American Indian Stereotypes were perpetuated by early Presidents, politicians, soldiers, journalists, artists, advertising men, movie men and writers of pulp fiction. American Indian stereotypes resulted in discrimination, prejudice, racism, misconceptions and ignorance about the indigenous tribes of North America.
What are some stereotypes of Native Americans?
Examples of some stereotypes of Native Americans include strong associations with specific items such as feather headdresses, tepees, wigwams, moccasins, bows and arrows, war paint, tomahawks, drums, deerskin clothing, pipes, wampum and coup sticks. People also served as stereotypes with titles such as Medicine Men and Chiefs, and generalized names such as Squaws, Savages, Renegades, Half-Breeds and Bucks. Certain denigrating and derogatory characteristics were also assigned to Native Americans such as savage, dangerous, uncivilized, lazy, bloodthirsty, drunk, cruel, dirty, stupid and hostile.
American Indian Stereotypes Definition
Stereotypes are gross misrepresentations of American Indians by the dominant white society that contributed to a casual attitude and disregard of injustices that were upon heaped this minority group of people.
American Indian Stereotypes: Background
There were over 500 tribes spread across the whole of the North American continent from the Arctic Inuit tribe (eskimos) who wore parkas and lived in igloos, to the Woodland tribes of the Iroquois Confederacy who utilized birch bark to build their longhouses and make their clothing. The agriculturists such as the Southwest Pueblos who lived in permanent villages raising the 'Three Sisters' crops of corn, beans and squash and the tribes who lived in the hot, inhospitable desert areas. Despite the massive variations in culture and lifestyle, the typical American Indian Stereotypes were all associated with the nomadic tribes of the Great Plains such as the Sioux, Cheyenne and Blackfoot. A totally incorrect assumption which led to the acceptance of American Indian Stereotypes.
American Indian Stereotypes: Westward Expansion and Manifest Destiny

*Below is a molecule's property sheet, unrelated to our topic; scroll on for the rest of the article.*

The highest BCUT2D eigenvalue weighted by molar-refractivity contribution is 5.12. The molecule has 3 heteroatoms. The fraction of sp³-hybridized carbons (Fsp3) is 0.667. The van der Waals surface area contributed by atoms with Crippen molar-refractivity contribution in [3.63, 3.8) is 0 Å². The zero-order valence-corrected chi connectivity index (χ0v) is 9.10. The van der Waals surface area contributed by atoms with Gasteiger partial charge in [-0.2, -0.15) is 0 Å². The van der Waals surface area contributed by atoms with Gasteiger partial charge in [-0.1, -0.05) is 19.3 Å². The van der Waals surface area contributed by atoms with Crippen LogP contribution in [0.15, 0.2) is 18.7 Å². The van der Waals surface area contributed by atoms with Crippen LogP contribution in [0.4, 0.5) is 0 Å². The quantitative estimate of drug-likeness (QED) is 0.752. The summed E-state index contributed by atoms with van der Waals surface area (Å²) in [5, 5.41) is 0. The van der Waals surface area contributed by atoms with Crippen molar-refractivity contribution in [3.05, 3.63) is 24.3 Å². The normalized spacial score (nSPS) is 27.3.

The widespread acceptance of American Indian stereotypes were fuelled by the concept of Manifest Destiny. The notion of Manifest Destiny encompassed the belief that it was the divine right of the American people, who believed that they were culturally and racially superior to other nations, to bring civilization and enlightenment to other races. This belief was perpetrated by early US Presidents and politicians who encouraged Westward Expansion.
American Indian Stereotypes in Movies
The early movies and TV series played an important role in perpetuating the notion of American Indian stereotypes. Tribes were depicted as terrifying, painted hostiles preying on civilized white folks. Movies that portrayed these negative stereotypes included the 1956 movie 'The Searchers' starring John Wayne with a plot based on a massacre and abductions by Comanches. The 1940 movie 'Northwest Passage' starring Spencer Tracy depicts hostile Mohawks and Abenakis. The 1939 movie 'Stagecoach' again starring John Wayne in which the travellers were under threat from Apaches led by Geronimo. The 1963 movie 'How the West Was Won' portrays attacks by the Cheyenne and Arapaho tribes and the much loved musical 'Calamity Jane' starring Doris Day depicts numerous instances American Indian Stereotypes.
American Indian Stereotypes: Buffalo Bill's Wild West Show
Before the movies Buffalo Bill and his Wild West Show, and similar shows, toured America and Europe. The show featured mock battles between the White Man and the Indian. The famous Sioux leader Sitting Bull took part in Buffalo Bill's Wild West Show.
The famous Apache leader Geronimo appeared at the St. Louis Exposition with a "Wild West Show". Geronimo also appeared in other Public exhibitions such as leading President Theodore Roosevelt’s Inaugural Parade in 1905. He was accompanied by other chiefs all wearing stereotyped clothing and headdresses.